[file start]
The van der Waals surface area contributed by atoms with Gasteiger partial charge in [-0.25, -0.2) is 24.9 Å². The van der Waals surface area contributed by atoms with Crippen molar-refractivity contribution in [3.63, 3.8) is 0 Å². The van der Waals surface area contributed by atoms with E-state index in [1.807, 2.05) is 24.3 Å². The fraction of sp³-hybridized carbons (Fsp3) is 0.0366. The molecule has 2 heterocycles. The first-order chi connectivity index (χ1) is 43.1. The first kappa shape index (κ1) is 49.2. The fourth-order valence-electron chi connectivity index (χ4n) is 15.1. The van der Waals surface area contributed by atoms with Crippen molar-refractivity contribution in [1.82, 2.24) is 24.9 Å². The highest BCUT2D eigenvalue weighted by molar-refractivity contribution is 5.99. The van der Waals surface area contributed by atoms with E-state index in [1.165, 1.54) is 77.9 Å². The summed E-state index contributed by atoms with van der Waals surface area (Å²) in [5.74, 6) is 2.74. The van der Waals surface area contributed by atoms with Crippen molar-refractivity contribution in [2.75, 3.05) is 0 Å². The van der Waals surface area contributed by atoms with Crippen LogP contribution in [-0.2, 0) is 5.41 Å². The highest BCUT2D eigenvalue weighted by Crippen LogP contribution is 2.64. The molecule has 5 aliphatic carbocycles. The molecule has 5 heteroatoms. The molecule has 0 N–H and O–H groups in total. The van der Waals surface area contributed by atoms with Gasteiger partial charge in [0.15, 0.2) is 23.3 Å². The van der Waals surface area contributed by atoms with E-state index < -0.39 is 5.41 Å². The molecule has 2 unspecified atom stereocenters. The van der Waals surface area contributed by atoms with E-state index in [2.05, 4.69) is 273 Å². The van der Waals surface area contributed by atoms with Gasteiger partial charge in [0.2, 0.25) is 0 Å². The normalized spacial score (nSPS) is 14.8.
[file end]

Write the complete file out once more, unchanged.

The van der Waals surface area contributed by atoms with Gasteiger partial charge in [-0.25, -0.2) is 24.9 Å². The van der Waals surface area contributed by atoms with Crippen molar-refractivity contribution in [3.63, 3.8) is 0 Å². The van der Waals surface area contributed by atoms with E-state index in [1.807, 2.05) is 24.3 Å². The fraction of sp³-hybridized carbons (Fsp3) is 0.0366. The molecule has 2 heterocycles. The first-order chi connectivity index (χ1) is 43.1. The first kappa shape index (κ1) is 49.2. The fourth-order valence-electron chi connectivity index (χ4n) is 15.1. The van der Waals surface area contributed by atoms with Crippen molar-refractivity contribution in [1.82, 2.24) is 24.9 Å². The highest BCUT2D eigenvalue weighted by molar-refractivity contribution is 5.99. The van der Waals surface area contributed by atoms with E-state index in [1.165, 1.54) is 77.9 Å². The summed E-state index contributed by atoms with van der Waals surface area (Å²) in [5.74, 6) is 2.74. The van der Waals surface area contributed by atoms with Crippen molar-refractivity contribution in [2.75, 3.05) is 0 Å². The van der Waals surface area contributed by atoms with Crippen LogP contribution in [-0.2, 0) is 5.41 Å². The highest BCUT2D eigenvalue weighted by Crippen LogP contribution is 2.64. The molecule has 5 aliphatic carbocycles. The molecule has 5 heteroatoms. The molecule has 0 N–H and O–H groups in total. The van der Waals surface area contributed by atoms with Gasteiger partial charge in [0.15, 0.2) is 23.3 Å². The van der Waals surface area contributed by atoms with E-state index < -0.39 is 5.41 Å². The molecule has 2 unspecified atom stereocenters. The van der Waals surface area contributed by atoms with E-state index in [2.05, 4.69) is 273 Å². The van der Waals surface area contributed by atoms with Gasteiger partial charge in [0.2, 0.25) is 0 Å². The normalized spacial score (nSPS) is 14.8.